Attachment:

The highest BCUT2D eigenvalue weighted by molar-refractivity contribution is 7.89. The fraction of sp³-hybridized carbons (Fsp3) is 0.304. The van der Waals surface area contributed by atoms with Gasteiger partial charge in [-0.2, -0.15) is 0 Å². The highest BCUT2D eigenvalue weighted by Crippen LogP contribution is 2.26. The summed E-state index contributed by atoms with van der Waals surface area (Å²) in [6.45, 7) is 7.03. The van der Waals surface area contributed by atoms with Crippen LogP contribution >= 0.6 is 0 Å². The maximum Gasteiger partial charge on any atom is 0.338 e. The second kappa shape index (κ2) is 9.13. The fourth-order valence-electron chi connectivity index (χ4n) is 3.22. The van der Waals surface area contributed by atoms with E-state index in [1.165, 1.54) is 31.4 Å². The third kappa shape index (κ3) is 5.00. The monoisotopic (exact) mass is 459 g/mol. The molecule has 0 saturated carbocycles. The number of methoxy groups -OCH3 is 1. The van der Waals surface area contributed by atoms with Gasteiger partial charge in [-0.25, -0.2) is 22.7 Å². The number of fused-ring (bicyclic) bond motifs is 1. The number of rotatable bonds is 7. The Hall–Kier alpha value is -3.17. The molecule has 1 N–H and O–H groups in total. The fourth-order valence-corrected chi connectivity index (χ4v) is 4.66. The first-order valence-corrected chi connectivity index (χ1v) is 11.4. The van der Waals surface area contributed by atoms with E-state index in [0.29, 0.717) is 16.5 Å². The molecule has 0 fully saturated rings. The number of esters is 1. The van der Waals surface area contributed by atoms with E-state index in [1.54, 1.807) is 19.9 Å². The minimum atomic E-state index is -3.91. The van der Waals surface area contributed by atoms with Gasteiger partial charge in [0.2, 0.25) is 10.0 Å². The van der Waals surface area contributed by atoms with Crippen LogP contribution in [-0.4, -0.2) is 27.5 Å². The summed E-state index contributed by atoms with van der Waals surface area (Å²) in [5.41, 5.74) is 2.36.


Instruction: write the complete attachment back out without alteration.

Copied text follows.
The highest BCUT2D eigenvalue weighted by molar-refractivity contribution is 7.89. The fraction of sp³-hybridized carbons (Fsp3) is 0.304. The van der Waals surface area contributed by atoms with Gasteiger partial charge in [-0.2, -0.15) is 0 Å². The highest BCUT2D eigenvalue weighted by Crippen LogP contribution is 2.26. The summed E-state index contributed by atoms with van der Waals surface area (Å²) in [6.45, 7) is 7.03. The van der Waals surface area contributed by atoms with Crippen LogP contribution >= 0.6 is 0 Å². The maximum Gasteiger partial charge on any atom is 0.338 e. The second kappa shape index (κ2) is 9.13. The fourth-order valence-electron chi connectivity index (χ4n) is 3.22. The van der Waals surface area contributed by atoms with E-state index in [1.165, 1.54) is 31.4 Å². The third kappa shape index (κ3) is 5.00. The monoisotopic (exact) mass is 459 g/mol. The molecule has 0 saturated carbocycles. The number of methoxy groups -OCH3 is 1. The van der Waals surface area contributed by atoms with Gasteiger partial charge in [-0.25, -0.2) is 22.7 Å². The number of fused-ring (bicyclic) bond motifs is 1. The number of rotatable bonds is 7. The Hall–Kier alpha value is -3.17. The molecule has 1 N–H and O–H groups in total. The fourth-order valence-corrected chi connectivity index (χ4v) is 4.66. The first-order valence-corrected chi connectivity index (χ1v) is 11.4. The van der Waals surface area contributed by atoms with E-state index in [0.29, 0.717) is 16.5 Å². The molecule has 0 fully saturated rings. The number of esters is 1. The van der Waals surface area contributed by atoms with E-state index in [1.54, 1.807) is 19.9 Å². The minimum atomic E-state index is -3.91. The van der Waals surface area contributed by atoms with Gasteiger partial charge in [0.2, 0.25) is 10.0 Å². The van der Waals surface area contributed by atoms with Crippen LogP contribution in [-0.4, -0.2) is 27.5 Å². The summed E-state index contributed by atoms with van der Waals surface area (Å²) in [5.41, 5.74) is 2.36.